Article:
Richard Clarke, the former White House cyber security advisor, has criticised a UK company for using the term "cyberterrorism".
DK Matai, chairman of security consultancy company mi2g, put forward proposals to the Oxford University Internet Institute on Thursday night for a World Security Organisation to tackle cyberterrorism. Matai argued that the threat was so great that governments should consider setting up electronic counter-attack forces to battle radical groups and organised criminals online.
In response Clarke, who was a security advisor to four US presidents, said he disliked use of the word "cyberterror" as he doesn't believe it actually exists.
"Cyberterrorism is not a term I like," said Clarke, now chairman of Good Harbor Consulting. "Many different groups use cyber-vulnerabilities and it's hard to know who they are. Some may be terrorists, but not many. It's a very serious problem that costs millions, but it's not terrorism."
Matai made his proposals in a lecture to the Oxford University Internet Institute, an academic forum that debates on the development of the Web. Members include Derek Wyatt MP, chairman of the All Party Internet Group, and Richard Allan MP, chairman of the European Information Society Group.
Other security experts are also unconvinced that cyberterror poses a genuine threat, with one leading anti-virus expert branding the plans as "barmy".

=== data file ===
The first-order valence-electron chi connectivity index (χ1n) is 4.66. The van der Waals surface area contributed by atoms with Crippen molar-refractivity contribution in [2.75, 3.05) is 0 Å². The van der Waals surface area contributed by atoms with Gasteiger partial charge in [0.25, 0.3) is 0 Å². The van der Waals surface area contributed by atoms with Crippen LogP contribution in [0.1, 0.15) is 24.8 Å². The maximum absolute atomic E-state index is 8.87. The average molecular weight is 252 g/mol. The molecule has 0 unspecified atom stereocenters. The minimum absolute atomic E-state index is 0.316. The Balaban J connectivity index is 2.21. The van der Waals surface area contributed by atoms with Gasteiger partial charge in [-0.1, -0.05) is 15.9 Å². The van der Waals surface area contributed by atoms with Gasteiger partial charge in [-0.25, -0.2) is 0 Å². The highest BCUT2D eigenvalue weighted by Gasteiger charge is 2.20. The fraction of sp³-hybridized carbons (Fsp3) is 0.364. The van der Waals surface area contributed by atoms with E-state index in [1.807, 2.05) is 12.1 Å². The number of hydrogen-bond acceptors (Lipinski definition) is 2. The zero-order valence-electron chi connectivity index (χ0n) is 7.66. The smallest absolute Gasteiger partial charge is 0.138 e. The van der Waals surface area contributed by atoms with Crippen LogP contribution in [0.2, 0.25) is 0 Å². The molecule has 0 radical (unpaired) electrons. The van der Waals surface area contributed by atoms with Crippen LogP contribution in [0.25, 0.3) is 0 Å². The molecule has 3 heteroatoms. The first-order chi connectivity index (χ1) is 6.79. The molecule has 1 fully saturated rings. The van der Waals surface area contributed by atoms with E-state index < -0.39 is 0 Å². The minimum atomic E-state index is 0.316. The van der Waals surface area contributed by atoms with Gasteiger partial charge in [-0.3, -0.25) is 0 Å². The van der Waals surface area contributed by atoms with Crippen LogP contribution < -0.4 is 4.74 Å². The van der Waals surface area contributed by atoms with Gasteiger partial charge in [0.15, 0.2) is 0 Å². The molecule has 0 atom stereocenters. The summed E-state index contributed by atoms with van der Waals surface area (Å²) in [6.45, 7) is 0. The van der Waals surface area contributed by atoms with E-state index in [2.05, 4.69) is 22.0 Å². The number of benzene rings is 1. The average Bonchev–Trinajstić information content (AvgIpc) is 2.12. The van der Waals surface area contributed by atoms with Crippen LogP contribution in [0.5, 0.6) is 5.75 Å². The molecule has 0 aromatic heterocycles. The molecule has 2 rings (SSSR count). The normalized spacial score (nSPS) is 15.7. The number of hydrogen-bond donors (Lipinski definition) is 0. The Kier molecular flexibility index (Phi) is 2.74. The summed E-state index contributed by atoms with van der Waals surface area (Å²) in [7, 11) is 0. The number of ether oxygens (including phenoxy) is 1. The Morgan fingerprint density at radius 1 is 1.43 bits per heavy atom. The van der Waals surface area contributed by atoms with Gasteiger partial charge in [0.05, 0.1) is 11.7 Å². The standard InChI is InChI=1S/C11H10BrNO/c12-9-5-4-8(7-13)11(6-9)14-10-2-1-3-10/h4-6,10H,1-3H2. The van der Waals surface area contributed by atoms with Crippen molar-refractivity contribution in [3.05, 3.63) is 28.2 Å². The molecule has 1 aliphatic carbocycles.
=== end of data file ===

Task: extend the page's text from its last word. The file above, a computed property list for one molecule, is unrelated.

Last year, the UK president of the Information Systems Security Association Richard Starnes said that cyberterror was not yet a reality.
"Cyberterrorism is a word that the press loves because it gets people to read stories," Starnes said. "A good portion of what we get is not terrorism. Terrorism is where you try and change the political situation of a country by using terror. Web defacements don't really count for that. Terrorists use the Internet for recruiting, fundraising and research, but not a lot else."
Other observers share his scepticism. Speaking at the CeBIT technology fair last year, security expert Bruce Schneier, chief technology officer of Counterpane Internet Security, said the threat posed by cyberterrorism had been overestimated. He added that rather than fostering a climate of fear, disrupting the Net and other communications networks would probably just annoy people.